And they are making progress -- multiple talented women in the industry have decided it's just not worth it, knowing that they're one pissed-off ex away from being in my situation. Another friend who watched all of this unfold declared he was "fucking out of this" and deleted all of his game projects. And that's not even getting into whatever young girls are out there watching -- if they were hoping to break into this overwhelmingly male industry, the message is loud and clear: "This is what happens to women who cross us. And also, literally anything counts as 'crossing us.'"
And, yes, it was about to get even weirder ...
... And Suddenly, It's National News
Somewhere along the line, for reasons that are utterly beyond me, TV's Adam Baldwin got involved. Do you know how weird it is to see an actor from a show you love repost conspiracy videos about how your sex life is somehow ruining video games? Pretty goddamned weird, it turns out. A friend suggested that ever since his stint as Jayne on Firefly, Baldwin is afraid of women named Zoe. That at least took the sting out of no longer being able to watch one of my favorite shows without scowling so hard I sprain my face.
Once it finally hit the "real" news, the "movement" was such a confusing mess that some people assumed it had to be about a real issue -- otherwise, how could it have gotten so big? This can't all be about just petty slut-shaming and vague accusations of conflicts of interest that were immediately debunked, can it? But it's not that strange if you're familiar with certain corners of gaming culture -- for example, when the developer of Call of Duty: Black Ops 2 tweaked the weapons in multiplayer, some gamers bombarded an employee with death threats against him and his family. Let's just say that some people have trouble keeping things in perspective.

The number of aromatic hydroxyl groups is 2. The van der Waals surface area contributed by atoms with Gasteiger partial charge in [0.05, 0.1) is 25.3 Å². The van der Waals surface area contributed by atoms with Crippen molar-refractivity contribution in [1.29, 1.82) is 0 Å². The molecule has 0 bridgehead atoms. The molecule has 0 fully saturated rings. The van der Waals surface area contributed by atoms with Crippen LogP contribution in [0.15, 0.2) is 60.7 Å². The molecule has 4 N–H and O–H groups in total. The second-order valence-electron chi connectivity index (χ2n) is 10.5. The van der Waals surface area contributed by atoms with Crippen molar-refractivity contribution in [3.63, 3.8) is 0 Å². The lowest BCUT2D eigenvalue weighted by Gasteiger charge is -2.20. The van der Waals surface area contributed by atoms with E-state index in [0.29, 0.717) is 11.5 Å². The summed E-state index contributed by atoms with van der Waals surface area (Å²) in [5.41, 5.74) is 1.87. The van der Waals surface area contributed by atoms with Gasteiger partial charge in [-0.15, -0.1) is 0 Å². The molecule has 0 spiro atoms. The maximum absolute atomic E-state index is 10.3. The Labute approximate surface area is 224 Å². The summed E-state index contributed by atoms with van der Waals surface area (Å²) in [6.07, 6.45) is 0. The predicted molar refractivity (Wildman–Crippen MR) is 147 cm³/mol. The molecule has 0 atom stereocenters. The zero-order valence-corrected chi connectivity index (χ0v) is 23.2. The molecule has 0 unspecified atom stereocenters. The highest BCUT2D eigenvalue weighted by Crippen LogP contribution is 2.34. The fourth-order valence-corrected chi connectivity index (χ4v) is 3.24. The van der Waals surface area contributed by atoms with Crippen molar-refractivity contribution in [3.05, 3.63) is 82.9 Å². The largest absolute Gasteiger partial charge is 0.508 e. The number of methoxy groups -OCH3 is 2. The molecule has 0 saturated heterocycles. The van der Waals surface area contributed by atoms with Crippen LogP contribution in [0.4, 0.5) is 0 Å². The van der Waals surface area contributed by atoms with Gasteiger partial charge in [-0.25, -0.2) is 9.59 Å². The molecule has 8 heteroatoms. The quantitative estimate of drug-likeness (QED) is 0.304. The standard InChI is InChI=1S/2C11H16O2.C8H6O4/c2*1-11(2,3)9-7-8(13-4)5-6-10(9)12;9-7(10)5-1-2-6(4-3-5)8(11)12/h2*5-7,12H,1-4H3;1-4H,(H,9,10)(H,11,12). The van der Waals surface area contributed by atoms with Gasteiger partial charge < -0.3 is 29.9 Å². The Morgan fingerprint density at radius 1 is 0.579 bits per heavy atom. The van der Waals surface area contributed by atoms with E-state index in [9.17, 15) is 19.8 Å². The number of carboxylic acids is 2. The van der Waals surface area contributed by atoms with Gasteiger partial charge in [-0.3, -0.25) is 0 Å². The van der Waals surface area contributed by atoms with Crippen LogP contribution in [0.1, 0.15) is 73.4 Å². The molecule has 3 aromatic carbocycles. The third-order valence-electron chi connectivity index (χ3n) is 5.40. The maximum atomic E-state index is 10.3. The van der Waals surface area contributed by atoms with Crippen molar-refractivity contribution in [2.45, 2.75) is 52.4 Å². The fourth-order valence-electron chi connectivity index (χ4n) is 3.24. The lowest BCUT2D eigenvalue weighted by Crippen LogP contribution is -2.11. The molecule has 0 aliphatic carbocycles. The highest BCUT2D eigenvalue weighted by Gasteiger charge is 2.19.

You can't post this and get to be the "heroes."
But strangest of all, their rage is always targeted at the most inconsequential bullshit (like, say, some relationship drama between relative nobodies) instead of the stuff that matters. There is a lot wrong with gaming and game journalism -- from industry workers' rights issues to the fact that outlets are being paid to review and feature games. The industry is undergoing huge changes that will affect the hobby we all love so much, but all of that stuff is boring and this story involves people having sex! Besides, that other stuff doesn't give you a chance to sit around and trade rape fantasies and long for the target of your hatred to commit suicide.
"Dammit! You forgot the 'please.'"
Then, Finally, It Passes (Until Next Time)